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Should concerts be reserved for ‘dedicated fans’ or is it gatekeeping?


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Should concerts be reserved for ‘dedicated fans’ or is it gatekeeping?

The music industry has seen a transformation like no other in the last few years – given the rise of short-form videos, platforms like TikTok, Instagram Reels and Youtube shorts have become significant tools for discovering new music and breaking new artists. These apps have created a unique avenue for artists to connect with a vast global audience, often leading to record deals, chart-topping hits and catapulting them to fame in a shorter time. Many record labels and industry professionals monitor TikTok to identify new trends and emerging artists.

While this new landscape provides room for every type of musician to do their own thing – some have also realized that the longevity of music has diminished. Most of them remain one-hit wonders as the ‘algorithm’ pushes a new artist and song almost every other week. This also means that there is new music we can discover every second, and the so-called rules of ‘what makes you a fan’ have changed.

It’s the modern-day version of shaming someone for wearing an AC/DC shirt and only knowing their most popular songs. Does knowing only one song bar you from being an AC/DC fan? Some people think it does. Perhaps wearing a shirt with the band’s name on it is even a passable offence, but what about when such listeners take up spaces in concerts just because it’s cool?

Over the course of the last few months, musician Steve Lacy has experienced a similar dilemma. Lacy was already a decently successful R&B musician with a substantial fanbase, but the hook of his song ‘Bad Habit’ going viral on social media catapulted him to worldwide fame almost overnight. 

While on tour, videos of his shows started popping up on Twitter and Instagram, showing a near-dead crowd that only showed any enthusiasm when he began singing ‘Bad Habits’. Most of them did not even know that song entirely, only singing along to the hook of the song ‘I Wish I knew you wanted me’ that had gone viral months before. Naturally, fans of the artist, those who had been following him since before his TikTok fame were angry– and found the crowd to be disrespectful. They believed the tickets could have been better utilized in the hands of those who actually knew his songs and loved him as a musician.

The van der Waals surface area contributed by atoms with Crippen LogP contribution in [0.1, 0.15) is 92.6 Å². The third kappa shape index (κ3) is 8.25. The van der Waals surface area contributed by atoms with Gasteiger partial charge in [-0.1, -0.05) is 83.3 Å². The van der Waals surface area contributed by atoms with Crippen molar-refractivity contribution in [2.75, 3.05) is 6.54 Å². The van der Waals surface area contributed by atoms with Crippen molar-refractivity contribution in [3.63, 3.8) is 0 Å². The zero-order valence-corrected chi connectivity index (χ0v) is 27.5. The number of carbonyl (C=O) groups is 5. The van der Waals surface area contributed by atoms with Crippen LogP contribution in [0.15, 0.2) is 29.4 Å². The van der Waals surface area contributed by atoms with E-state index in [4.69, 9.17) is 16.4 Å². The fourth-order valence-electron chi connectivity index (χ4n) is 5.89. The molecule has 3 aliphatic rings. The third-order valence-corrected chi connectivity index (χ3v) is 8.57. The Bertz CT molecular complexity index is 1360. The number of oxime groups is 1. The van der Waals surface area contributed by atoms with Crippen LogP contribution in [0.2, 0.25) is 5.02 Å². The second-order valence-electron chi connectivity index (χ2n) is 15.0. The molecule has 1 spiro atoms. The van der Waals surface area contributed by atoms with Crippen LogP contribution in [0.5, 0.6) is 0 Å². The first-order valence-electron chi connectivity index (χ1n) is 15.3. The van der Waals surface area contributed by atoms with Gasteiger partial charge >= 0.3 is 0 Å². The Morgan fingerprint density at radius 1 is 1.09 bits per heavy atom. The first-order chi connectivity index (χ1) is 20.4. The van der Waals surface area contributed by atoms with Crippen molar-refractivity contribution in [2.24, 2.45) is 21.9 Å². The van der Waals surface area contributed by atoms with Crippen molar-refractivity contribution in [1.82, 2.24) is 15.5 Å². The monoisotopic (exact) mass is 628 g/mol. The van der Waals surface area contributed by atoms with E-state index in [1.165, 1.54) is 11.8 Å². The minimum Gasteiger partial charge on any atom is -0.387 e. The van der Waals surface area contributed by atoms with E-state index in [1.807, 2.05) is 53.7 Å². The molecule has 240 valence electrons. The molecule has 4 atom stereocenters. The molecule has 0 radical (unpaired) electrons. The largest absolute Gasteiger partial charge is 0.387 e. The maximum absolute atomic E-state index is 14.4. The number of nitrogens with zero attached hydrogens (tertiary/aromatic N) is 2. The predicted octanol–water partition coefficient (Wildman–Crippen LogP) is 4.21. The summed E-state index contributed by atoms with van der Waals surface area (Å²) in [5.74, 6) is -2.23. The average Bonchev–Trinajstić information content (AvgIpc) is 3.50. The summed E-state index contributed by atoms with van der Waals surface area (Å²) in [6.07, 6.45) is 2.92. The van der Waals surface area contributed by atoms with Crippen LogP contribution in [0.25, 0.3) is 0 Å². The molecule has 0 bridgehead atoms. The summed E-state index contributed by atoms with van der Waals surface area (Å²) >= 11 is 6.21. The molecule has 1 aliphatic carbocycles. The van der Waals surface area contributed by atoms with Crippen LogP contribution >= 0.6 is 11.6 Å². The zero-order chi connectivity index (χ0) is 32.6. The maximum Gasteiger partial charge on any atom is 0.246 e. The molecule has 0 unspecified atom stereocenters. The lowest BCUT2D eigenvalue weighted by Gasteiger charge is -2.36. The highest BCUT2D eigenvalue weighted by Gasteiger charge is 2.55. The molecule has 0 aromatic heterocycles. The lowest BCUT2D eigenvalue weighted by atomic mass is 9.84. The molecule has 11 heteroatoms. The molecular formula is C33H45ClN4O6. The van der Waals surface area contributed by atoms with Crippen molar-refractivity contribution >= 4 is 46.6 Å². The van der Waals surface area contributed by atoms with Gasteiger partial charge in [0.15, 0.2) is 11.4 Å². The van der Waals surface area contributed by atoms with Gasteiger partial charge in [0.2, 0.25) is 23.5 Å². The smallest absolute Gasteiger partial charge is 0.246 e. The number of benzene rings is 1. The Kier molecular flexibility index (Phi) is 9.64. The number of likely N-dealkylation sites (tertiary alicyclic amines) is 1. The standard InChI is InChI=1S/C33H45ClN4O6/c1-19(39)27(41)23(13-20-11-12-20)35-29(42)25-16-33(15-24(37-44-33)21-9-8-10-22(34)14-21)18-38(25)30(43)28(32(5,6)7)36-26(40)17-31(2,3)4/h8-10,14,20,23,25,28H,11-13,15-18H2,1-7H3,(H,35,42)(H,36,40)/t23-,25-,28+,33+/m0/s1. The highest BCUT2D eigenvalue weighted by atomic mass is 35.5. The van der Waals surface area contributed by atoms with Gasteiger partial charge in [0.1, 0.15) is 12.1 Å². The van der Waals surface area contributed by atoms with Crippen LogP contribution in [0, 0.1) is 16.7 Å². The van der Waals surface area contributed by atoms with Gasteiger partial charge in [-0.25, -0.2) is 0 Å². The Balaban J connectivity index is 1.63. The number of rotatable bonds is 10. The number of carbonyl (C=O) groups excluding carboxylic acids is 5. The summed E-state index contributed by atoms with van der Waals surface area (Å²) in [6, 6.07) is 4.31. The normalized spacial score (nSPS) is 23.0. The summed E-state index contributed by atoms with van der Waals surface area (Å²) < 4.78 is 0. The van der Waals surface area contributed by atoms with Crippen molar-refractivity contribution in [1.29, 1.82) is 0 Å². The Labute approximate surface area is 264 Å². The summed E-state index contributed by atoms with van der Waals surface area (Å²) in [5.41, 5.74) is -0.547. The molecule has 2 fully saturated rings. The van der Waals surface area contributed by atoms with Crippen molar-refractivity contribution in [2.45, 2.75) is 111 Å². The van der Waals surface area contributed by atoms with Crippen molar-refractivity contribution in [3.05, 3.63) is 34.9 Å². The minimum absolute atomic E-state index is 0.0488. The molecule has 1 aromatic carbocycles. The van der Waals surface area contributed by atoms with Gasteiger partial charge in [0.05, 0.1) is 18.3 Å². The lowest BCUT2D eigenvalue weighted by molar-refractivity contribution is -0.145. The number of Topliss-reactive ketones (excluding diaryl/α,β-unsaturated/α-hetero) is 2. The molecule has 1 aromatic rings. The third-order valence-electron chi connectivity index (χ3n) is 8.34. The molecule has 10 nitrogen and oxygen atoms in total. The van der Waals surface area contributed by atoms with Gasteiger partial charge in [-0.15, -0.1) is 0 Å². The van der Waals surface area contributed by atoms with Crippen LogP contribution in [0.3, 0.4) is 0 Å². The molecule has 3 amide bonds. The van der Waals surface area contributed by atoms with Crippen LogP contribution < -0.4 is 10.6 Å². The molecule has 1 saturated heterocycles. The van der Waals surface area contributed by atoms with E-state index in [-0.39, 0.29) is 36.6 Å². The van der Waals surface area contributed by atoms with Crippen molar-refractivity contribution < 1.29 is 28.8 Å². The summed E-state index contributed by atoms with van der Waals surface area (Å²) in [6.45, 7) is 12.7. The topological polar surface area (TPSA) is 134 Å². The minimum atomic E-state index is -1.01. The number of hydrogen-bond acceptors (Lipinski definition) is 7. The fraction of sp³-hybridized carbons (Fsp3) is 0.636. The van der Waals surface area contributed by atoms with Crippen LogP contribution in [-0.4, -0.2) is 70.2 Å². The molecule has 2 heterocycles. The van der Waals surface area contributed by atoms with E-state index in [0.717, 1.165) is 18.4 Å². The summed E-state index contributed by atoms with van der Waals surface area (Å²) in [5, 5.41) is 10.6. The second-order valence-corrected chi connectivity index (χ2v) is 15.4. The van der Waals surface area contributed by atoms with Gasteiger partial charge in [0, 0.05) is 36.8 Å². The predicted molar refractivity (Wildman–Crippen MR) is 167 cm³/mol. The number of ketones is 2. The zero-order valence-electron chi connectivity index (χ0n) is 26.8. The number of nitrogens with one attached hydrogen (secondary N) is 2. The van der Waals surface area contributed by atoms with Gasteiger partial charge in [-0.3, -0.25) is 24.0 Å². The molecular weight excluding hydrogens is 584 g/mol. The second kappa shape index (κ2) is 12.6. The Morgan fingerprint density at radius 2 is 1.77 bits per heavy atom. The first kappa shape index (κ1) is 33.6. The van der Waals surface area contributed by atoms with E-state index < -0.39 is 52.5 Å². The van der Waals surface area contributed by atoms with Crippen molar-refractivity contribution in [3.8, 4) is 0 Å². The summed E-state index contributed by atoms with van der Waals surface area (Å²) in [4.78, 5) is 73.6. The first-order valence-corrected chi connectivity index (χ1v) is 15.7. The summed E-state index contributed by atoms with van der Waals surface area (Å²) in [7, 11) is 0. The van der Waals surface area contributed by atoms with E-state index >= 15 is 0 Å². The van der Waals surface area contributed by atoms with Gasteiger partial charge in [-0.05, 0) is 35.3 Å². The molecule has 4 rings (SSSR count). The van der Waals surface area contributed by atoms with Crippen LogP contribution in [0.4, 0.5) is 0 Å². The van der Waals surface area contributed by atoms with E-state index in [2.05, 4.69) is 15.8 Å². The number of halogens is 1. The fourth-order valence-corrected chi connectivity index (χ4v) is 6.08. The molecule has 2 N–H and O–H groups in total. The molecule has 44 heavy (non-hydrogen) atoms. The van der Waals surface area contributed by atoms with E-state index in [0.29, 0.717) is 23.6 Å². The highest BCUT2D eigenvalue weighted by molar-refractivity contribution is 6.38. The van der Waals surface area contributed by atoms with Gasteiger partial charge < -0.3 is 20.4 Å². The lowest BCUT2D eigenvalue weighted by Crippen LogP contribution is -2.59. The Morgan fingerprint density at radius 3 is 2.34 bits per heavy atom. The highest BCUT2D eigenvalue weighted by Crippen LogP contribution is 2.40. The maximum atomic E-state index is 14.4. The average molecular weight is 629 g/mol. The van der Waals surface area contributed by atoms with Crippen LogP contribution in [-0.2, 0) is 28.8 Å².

“While I think it’s really disrespectful for people to attend a concert without doing their due research on the artist, I don’t think there are any qualifications of being a fan,” says Anvi, 21, adding, “I have always thought of concerts as a way for people to discover new music before social media came into the picture. So we shouldn’t limit concerts to self-proclaimed dedicated fans, they are a perfect way for someone to get familiar with the artists.”

Jayesh, 19, feels the same way. “I once went to a Ritviz concert with some friends and I had no clue about any of his songs. By the end of the night, he was one of my favourite artists and remains to this day. I go to concerts to enjoy music in general and have fun. I am paying for the ticket, so what right does anyone have to tell me I shouldn’t be there?”, he said.

While concerts are ultimately a service you pay for, they are also a wonderful platform for artists to personally connect with their admirers and some people are of the opinion that the space should be reserved for ‘true fans’.

Rumi, 24, has been an avid ‘swiftie’ since she was in school and expressed her disappointment with our recent obsession with making all experiences ‘social-media centric’. “An ex-classmate shifted to the US last year for her job. She posted a selfie at the Eras concert recently, and I hate admitting but it was infuriating. She hated Taylor’s music,” she shared, adding, “I just think it’s a waste of good money to go to a concert of an artist you don’t even like, just so you can show off on social media. I’ve noticed a lot of people do that now, and I’ve also been guilty of going to certain events or parties just so I can post a story or two on Instagram and I don’t think that’s healthy in the long run.”

From Beyonce to Taylor Swift, some of the biggest musicians are on tour right now and fans don’t like sharing their space with people who only supposedly attend because ‘it’s cool’. “I’m not one to spend money on artists just because they’re famous, but I wouldn’t judge anyone who does,” says Aaryen, 20. “I was a BTS Army years before India went K-pop crazy, but I don’t resent any of the new fans, even if some of them were only there when it was the ‘new cool’. Sometimes you just go through phases, you discover new artists and then their music stops resonating with you, doesn’t make you any less of a fan,” he added.

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